Gems: Opal

In Greek Mythology Opals were said to be the tears of Zeus, the God of Lightning. They formed when, after winning a battle against the Titans, he shed tears of joy which turned to Opal as they landed upon Earth. In truth, they formed when seasonal rains drenched dry ground in regions such as Australia’s semi-desert “outback.” The rain soaked deep into underground rock, carrying dissolved silica downward. Over the course of many dry seasons most of the water evaporated, leaving deposits of solid silica in the cracks and between the layers of underground sedimentary rock. The silica deposits formed opal.


  • Opal is known for its unique display of flashing rainbow colors called play-of-color. There are two main classes of opal: precious and common. Precious opal has an iridiscent effect as it’s made up of sub-microscopic spheres stacked in a grid-like pattern. As the lightwaves travel between the spheres, the waves diffract, or bend. When they bend, they break up into the colors of the rainbowOpal.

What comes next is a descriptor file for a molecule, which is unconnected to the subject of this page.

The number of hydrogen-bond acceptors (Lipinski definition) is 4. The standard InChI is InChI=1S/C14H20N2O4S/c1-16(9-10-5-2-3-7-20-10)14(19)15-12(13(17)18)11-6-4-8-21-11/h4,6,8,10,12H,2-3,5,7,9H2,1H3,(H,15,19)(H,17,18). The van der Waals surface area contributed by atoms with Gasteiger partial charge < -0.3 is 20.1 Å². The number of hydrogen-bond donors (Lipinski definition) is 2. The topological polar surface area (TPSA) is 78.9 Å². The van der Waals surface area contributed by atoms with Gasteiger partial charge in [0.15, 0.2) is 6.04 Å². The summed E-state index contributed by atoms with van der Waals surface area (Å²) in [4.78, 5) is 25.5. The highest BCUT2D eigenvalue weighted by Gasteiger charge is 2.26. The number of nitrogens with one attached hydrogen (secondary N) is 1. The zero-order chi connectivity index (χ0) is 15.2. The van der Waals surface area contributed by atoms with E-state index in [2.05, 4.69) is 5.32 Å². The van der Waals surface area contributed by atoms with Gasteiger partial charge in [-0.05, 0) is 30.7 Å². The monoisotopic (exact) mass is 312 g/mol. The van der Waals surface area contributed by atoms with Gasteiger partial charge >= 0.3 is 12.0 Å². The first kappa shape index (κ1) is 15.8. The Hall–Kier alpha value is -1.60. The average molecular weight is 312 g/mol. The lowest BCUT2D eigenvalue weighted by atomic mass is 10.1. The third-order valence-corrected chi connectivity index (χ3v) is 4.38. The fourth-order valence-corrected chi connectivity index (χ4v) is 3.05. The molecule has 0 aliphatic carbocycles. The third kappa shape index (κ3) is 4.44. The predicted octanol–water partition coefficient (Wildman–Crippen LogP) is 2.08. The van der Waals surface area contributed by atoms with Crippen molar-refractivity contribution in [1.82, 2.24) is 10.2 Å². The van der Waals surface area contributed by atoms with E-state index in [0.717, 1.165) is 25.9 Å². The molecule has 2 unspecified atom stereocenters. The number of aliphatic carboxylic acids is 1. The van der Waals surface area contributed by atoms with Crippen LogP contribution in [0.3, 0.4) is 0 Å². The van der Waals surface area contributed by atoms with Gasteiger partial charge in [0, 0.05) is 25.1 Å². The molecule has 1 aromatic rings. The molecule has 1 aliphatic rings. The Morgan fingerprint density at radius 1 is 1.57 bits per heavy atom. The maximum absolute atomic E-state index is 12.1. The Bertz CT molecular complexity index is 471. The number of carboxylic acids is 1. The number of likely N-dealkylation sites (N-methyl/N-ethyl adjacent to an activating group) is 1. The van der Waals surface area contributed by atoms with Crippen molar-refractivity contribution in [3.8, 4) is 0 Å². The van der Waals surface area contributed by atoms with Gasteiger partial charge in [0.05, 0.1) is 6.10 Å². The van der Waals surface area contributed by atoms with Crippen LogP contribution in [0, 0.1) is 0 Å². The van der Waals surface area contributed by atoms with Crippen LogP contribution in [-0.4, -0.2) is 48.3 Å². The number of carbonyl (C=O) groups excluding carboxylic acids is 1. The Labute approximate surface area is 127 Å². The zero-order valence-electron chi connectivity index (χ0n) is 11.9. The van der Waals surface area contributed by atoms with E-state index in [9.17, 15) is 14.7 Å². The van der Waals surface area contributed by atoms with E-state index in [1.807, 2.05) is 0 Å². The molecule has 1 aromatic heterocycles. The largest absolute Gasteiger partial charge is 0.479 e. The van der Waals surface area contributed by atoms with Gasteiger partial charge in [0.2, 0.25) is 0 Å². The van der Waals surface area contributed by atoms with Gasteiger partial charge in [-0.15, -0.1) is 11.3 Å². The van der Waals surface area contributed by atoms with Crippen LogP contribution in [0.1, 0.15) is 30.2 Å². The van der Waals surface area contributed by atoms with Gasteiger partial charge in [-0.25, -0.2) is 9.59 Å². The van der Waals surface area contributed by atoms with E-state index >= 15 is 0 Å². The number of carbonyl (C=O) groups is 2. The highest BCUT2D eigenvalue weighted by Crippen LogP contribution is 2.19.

• There are 5 main sub-types of Opal: 1. White or light opal; 2. Black opal; 3. Fire opal; 4. Boulder opal; 5. Crystal or water opal
  • It has a high concentration of water, anwhere from 3 to 21%.
  • It’s the national gemstone of Australia.
  • It’s one of the birth stones of October.
  • It’s said to grant invisibility if wrapped in a fresh bay leaf and held in one’s hand. As a result, it was seen as the patron gemstone for thieves during the medieval period.
  • Chemistry: SiO2 nH2O
  • Sources:,,
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